"Gold! Gold! Is there anything more beautiful than gold? It shines, it sparkles, it glitters, it gleams... Everything fades into insignificance compared to the magnificence of my gold."
The tale of Midas, the original ‘King of Bling’ whose greed for gold was so obsessive that he lost sight of what is truly important in life, was the premise behind this year’s entertaining musical production at the Boy’s School. With the music and lyrics written by the School’s Director of Music, Janet Grierson, the show delivered glitter, glamour and sparkle with eleven memorable songs, and a fun-packed script.
Greeted by toga clad ‘Greek Gods’ (our male teaching staff!) and handed a ‘gold’ chocolate coin on entering JC Chalmers Hall, the ‘gold theme’ was set for our audience. The show opened with the scene-setting song ‘Such a Wealthy Man’ as King Midas (superbly played by James Allan) regally entered, making immediate demands to be waited on by his entourage of palace workers. It soon became apparent that the King’s all-consuming obsession for gold has cost him the respect of his people.
His love of the finer things in life, namely food and clothes, is also made clear through the many demands he places on his royal chefs and tailors who pander to his every whim. But when he is required by his financial advisors to discuss important issues of government, to their great despair, he dismisses them, preferring to concentrate on counting his own stash of gold coins. As he counts, he sings ‘So Much Money’ declaring that ‘it excites me and delights me, it fills me with desire, it’s enticing and inviting this obsession to acquire!’
Mrs Midas (Fraser Hamilton) and their daughter, Marigold (Edward Wilkes) long for Midas to be the loving, attentive husband and father he used to be. In a poignant song, ‘Day After Day’, they wish they could turn back time to the way things used to be. Mrs Midas wishes that her husband could see what is happening to him and the effect his obsession is having on his family but he has become so self-indulgent that he is oblivious to the needs of others.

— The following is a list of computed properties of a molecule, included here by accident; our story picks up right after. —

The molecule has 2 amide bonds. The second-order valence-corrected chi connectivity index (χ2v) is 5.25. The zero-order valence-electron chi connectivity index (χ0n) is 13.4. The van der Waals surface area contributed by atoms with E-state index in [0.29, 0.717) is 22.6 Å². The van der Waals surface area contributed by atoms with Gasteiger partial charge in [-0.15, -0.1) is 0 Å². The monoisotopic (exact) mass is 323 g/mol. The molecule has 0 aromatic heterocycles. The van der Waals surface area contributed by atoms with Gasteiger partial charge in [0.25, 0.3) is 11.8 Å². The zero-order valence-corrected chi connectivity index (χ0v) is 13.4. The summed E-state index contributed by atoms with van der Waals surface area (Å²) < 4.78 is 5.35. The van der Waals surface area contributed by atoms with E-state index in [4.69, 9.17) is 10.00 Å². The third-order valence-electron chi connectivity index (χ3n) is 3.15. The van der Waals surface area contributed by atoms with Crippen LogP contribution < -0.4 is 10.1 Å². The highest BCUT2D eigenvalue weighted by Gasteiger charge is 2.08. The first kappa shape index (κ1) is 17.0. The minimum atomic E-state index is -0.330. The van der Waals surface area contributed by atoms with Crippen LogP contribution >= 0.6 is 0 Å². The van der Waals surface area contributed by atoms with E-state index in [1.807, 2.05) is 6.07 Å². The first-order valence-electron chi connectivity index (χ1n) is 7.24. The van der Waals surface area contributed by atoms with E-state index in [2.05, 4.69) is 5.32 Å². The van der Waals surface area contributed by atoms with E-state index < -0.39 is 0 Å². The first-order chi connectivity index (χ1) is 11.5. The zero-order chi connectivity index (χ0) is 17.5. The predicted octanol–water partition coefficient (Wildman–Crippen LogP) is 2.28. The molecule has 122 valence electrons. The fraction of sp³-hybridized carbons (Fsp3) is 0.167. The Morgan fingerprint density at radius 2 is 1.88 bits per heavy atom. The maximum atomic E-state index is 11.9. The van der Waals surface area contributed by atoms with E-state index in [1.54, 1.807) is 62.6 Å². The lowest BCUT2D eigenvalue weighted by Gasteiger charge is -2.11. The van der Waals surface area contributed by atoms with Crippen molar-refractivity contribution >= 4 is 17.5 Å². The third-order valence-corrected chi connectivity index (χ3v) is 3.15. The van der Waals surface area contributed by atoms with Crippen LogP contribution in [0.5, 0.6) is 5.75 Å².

But it is not only his family who are worried, his once-loyal subjects have become angry as their King neglects his duties and their city begins to crumble. As things go from bad to worse, a stranger visits Midas, offering to grant him one wish, in the hope that he will take the opportunity to become a wiser and more caring ruler. He leaves telling Midas to think carefully about the wish he chooses.
Although advised by his wise men and family to wish for something for the benefit of everyone and the betterment of the city, sadly Midas requests that everything he touches be turned to gold. In his mind, he imagines that he will turn his city into a place of great beauty and win the admiration of his family and people.
Delighted with his new powers, Midas proceeds to gleefully turn every object in his palace and gardens into gold – even his roses, much to the bewilderment of his gardeners. His initial glee is soon tempered as he comes to realise the error of his ways – the wish he has been granted proves to be more of a curse than a blessing. He hadn’t counted on his golden touch also turning his food and drink to gold. When no-one dares to come near him, Midas is distraught and begs forgiveness. ‘I have been greedy, thinking only of myself. What a foolish, foolish man I have been. I don’t care about gold and riches any more. If I was poor but had food to eat, the love of my family and the respect of my people again, I’d have all the treasure I’d ever need.’
The stranger returns and tells him ‘You became greedy. You had everything you could possibly want but still you wanted more. You thought that gold would make you happier but the opposite is true. Your value is not determined by what you own. The most valuable things in life are not the things that money can buy. Midas, you were blinded by your own greed.’
After a bathe in the river, Midas is relieved of his golden touch and once again ruled his kingdom with wisdom. He finally comes to understand that his family are the real treasures in life.
The final song, ‘Turn it Around,’ brought the whole cast to the stage for an exuberant number that was a fitting finish to a superb show.
Those on stage were supported by a strong instrumental backing from the School band. The combination of a catchy musical score played by accomplished musicians, superb acting and singing, along with a fantastic set and colourful costuming made for a really enjoyable show.
This was the southern hemisphere premiere of the show written by Mrs Grierson which has been published internationally and performed over one hundred times in the UK.
Our thanks go to: The Director, Janet Grierson; Producer, Pip Simonian; Musical Director, Edwin Randell; Set construction, Thomas Barter; Wardrobe Manager, Carolyn Williams and the many staff and parents who assisted to make this such an enjoyable show.